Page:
When children get over-tired they have a harder time getting to sleep and tend to wake up more during the night. Set a bedtime and a routine for a healthier and happier child.

Remember, sleep is essential for everyone; many adults are sleep deprived and this can effect concentration, mood, health and an increase in caloric intake. People tend to eat more as a way to boost their energy that is low due to a lack of sleep.

Age Nighttime Sleep Requirement
3-11 months 9-12 hours plus additional naps
1-3 years 12-14 hours
3-5 years 11-13 hours
5-12 years 10-11 hours
Adolescents 8 1⁄2 - 9 1⁄4 hours
Adults 7-9 hours
Source: National Sleep Foundation

The weekends are a great time to be active. Children learn best and are more likely to adopt behaviors that they see their parents and caregivers doing. Try and engage in at least one family activity, such as a bike ride, hike, walk, or swim, and encourage your child to play outside or take part in a sport.

Screen Time
The amount of time that your child spends sitting around playing video games on the computer or a hand-held device and watching television affects their overall health. In fact, it has been shown to contribute to obesity maybe even more than not exercising.

It is easy to rely on television or a computer game now and again, when laundry needs to get done or you need to make a quick call, but what ends up happening is that these brief periods become longer and they add up to a point where many kids spend three to fourhours zoned out in front of a computer screen.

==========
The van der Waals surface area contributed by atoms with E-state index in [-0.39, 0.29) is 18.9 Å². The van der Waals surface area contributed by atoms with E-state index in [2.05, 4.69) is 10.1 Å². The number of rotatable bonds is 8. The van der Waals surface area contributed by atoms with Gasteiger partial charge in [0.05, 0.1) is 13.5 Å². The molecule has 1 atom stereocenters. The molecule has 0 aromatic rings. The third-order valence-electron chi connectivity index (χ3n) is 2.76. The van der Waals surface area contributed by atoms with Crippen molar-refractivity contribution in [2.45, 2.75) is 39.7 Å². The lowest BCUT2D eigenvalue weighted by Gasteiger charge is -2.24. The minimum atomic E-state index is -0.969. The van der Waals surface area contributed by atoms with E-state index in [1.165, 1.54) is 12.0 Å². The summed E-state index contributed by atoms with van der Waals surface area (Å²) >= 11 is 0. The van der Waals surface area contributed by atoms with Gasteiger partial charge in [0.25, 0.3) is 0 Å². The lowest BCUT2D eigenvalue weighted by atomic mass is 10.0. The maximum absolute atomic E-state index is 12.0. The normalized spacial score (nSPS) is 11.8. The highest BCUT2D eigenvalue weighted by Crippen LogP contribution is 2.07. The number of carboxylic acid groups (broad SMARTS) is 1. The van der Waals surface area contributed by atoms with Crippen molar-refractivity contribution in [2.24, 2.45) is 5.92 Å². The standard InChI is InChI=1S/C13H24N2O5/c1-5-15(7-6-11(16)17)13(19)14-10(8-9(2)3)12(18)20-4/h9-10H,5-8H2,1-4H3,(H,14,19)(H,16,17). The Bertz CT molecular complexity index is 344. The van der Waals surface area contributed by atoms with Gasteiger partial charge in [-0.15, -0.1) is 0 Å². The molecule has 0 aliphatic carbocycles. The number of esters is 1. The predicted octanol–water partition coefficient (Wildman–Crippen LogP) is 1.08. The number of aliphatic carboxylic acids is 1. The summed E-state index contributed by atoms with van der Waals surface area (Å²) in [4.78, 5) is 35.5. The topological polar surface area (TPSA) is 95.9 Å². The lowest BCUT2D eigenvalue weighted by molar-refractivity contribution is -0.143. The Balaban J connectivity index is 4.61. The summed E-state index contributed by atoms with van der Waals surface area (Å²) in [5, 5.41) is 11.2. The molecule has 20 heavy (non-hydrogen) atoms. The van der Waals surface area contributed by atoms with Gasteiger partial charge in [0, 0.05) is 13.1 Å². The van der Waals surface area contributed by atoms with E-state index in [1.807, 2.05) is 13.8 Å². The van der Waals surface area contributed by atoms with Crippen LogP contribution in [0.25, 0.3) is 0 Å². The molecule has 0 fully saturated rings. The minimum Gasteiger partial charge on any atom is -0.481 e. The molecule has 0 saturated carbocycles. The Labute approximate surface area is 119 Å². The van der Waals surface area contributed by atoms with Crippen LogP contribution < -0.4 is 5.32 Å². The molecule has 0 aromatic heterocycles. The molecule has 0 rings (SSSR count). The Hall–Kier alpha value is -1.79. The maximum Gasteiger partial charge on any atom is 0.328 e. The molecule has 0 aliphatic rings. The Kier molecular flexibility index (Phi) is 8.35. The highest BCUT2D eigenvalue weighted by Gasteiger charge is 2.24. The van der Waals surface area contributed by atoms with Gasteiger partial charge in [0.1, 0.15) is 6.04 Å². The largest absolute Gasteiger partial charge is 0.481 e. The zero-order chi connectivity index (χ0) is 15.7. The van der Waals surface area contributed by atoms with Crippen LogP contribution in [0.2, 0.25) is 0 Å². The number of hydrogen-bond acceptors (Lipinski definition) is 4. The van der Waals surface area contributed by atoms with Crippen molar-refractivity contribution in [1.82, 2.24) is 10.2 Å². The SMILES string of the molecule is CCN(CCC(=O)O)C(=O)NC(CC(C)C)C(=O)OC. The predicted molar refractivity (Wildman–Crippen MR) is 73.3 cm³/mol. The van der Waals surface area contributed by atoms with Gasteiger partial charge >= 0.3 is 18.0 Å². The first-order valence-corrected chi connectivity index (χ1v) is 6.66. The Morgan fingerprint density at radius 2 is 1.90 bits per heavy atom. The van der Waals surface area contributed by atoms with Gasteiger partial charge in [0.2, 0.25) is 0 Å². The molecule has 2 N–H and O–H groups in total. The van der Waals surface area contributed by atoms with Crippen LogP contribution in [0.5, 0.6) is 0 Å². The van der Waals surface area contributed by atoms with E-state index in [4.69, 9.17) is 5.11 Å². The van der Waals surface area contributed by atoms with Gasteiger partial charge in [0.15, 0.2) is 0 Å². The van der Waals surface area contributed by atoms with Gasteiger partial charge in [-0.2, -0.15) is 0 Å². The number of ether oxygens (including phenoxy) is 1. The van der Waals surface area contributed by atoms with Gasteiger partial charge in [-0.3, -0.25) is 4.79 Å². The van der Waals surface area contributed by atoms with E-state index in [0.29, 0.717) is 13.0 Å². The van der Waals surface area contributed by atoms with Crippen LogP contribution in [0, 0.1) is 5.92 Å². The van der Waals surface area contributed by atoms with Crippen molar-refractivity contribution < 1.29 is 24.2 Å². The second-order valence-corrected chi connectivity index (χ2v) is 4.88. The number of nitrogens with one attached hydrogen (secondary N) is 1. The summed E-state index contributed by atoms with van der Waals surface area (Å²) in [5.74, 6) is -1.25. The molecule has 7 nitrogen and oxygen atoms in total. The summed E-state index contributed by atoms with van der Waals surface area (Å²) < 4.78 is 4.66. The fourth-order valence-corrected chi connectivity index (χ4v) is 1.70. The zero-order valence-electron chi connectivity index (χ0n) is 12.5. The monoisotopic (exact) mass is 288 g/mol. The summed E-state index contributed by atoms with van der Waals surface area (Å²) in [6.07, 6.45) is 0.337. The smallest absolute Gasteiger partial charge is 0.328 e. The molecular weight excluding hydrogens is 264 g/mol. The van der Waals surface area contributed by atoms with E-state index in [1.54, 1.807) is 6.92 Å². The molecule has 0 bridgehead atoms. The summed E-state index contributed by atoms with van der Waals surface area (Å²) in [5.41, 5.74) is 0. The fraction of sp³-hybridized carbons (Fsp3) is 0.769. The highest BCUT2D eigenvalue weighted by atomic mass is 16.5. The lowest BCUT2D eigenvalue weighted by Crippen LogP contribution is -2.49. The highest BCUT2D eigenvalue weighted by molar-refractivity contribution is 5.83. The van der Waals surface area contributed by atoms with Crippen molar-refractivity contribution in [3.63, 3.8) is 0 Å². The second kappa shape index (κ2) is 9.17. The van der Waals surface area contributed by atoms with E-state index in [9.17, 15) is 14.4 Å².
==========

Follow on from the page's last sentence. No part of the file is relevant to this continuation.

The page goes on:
Health experts recommend that you limit the amount of screen time to less than two hours per day for your child and that includes TV, computer (not including homework), videogames, and hand-held devices. The more time they are sedentary, the less time they are exercising and the more they are eating. It all goes hand in hand.

If you have little ones, toddlers and preschoolers, the experts recommend that unless they are sleeping, 60 minutes is the maximum amount of time to be sedentary during any one period.

Small children are always on the run and getting into everything, which is why the TV has become a babysitter for many of us. Try and baby- proof certain areas of your home where you can keep an eye on them without turning on the television. Children need to move, play and investigate to learn all about the world around them.

It does take effort on your part but the rewards are well worth it. Benefits include preventing obesity, decreasing body fat, and limiting their exposure to inappropriate material like violence and advertisements pushing junk food.

If you took the average amount of time children spend watching TV, by the time they get to first grade they will have watched an equivalent of three school years in television, with 40,000 advertisements a year - half of those for food. Of those for food, 98% will be for unhealthy food.

By the time they reach 18, they will have watched 200,000 commercials. Imagine the impact of all that advertising and what would happen if they saw an equal amount for healthyfoods like fruits and vegetables!

  Dr. Deb's Bottom Line


All children age 2 years and older should get at least 60 minutes of moderate to vigorous exercise on most, preferably all, days of the week.







Instead of telling your child to “exercise,” ask them to “play.”



Set an example and make exercise part of the family routine